NBFIs may serve a wide range of customers and vary in the products and services they offer; therefore, some may be higher risk than others.  Higher-risk NBFIs may include those that require little or no identification from their customers, have little or inconsistent recordkeeping for transactions conducted by their customers, or offer multiple high-risk products or services such as funds transfers, prepaid access sales, or payday lending.  In addition, NBFIs may not have proper state or federal registration or licensing to operate their business.  

PSPs act as an intermediary between their clients and your financial institution.  They may include lawyers, accountants, investment brokers, and other third parties that act as financial liaisons for their clients.  Your financial institution typically does not have a direct relationship with or knowledge of the beneficial owners of the accounts.  For example, an attorney may perform services for a client or arrange for services to be performed on the client’s behalf, such as the settlement of real estate transactions, asset transfers, management of client monies, investment services, and trust arrangements.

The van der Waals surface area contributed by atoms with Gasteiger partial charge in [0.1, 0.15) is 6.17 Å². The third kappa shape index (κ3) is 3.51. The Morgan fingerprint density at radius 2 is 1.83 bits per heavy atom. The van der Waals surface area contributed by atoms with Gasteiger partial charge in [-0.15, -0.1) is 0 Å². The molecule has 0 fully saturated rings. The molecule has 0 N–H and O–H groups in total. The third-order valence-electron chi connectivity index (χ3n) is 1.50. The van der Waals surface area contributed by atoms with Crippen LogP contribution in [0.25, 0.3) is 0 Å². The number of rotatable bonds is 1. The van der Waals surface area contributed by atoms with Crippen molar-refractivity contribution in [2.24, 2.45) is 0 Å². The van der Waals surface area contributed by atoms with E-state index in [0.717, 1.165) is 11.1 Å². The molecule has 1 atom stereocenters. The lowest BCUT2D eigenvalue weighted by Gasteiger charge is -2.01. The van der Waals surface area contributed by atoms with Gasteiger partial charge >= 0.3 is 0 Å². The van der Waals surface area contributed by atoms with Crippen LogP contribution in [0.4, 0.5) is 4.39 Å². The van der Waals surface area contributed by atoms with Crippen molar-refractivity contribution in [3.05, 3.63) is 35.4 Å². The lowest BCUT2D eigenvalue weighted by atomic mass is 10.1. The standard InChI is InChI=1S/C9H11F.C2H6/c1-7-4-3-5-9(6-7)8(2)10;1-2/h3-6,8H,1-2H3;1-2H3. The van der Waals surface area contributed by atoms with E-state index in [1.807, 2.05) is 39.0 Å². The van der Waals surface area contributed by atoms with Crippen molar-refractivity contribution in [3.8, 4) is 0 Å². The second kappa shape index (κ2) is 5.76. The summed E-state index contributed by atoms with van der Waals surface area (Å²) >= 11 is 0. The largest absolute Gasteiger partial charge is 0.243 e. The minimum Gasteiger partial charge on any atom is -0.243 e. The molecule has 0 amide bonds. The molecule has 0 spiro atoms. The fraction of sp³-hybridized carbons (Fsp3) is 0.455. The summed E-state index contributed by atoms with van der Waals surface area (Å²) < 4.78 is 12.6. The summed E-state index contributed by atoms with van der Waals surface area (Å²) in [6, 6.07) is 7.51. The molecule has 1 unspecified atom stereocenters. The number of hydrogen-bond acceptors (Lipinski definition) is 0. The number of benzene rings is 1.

As with any account that presents third-party risk, your financial institution could be more vulnerable to potential money laundering abuse such as laundering illicit currency, structuring currency deposits and withdrawals, and opening any third-party account for the primary purpose of masking the underlying client’s identity.

NGOs are private nonprofit organizations that pursue activities intended to serve the public good and are typically dependent, in whole or in part, on charitable donations and voluntary service for support.  In addition to charities, NGOs include churches, professional associations, research institutes, and lobby groups.

The flow of funds both in and out of customers’ accounts can be complex, which may make them subject to money laundering, as well as terrorist activity.  A potential high-risk NGO is a church that wires monies to a high-risk country to fund a missionary.  Whereas a low-risk NGO may be a church that uses funds within the local community.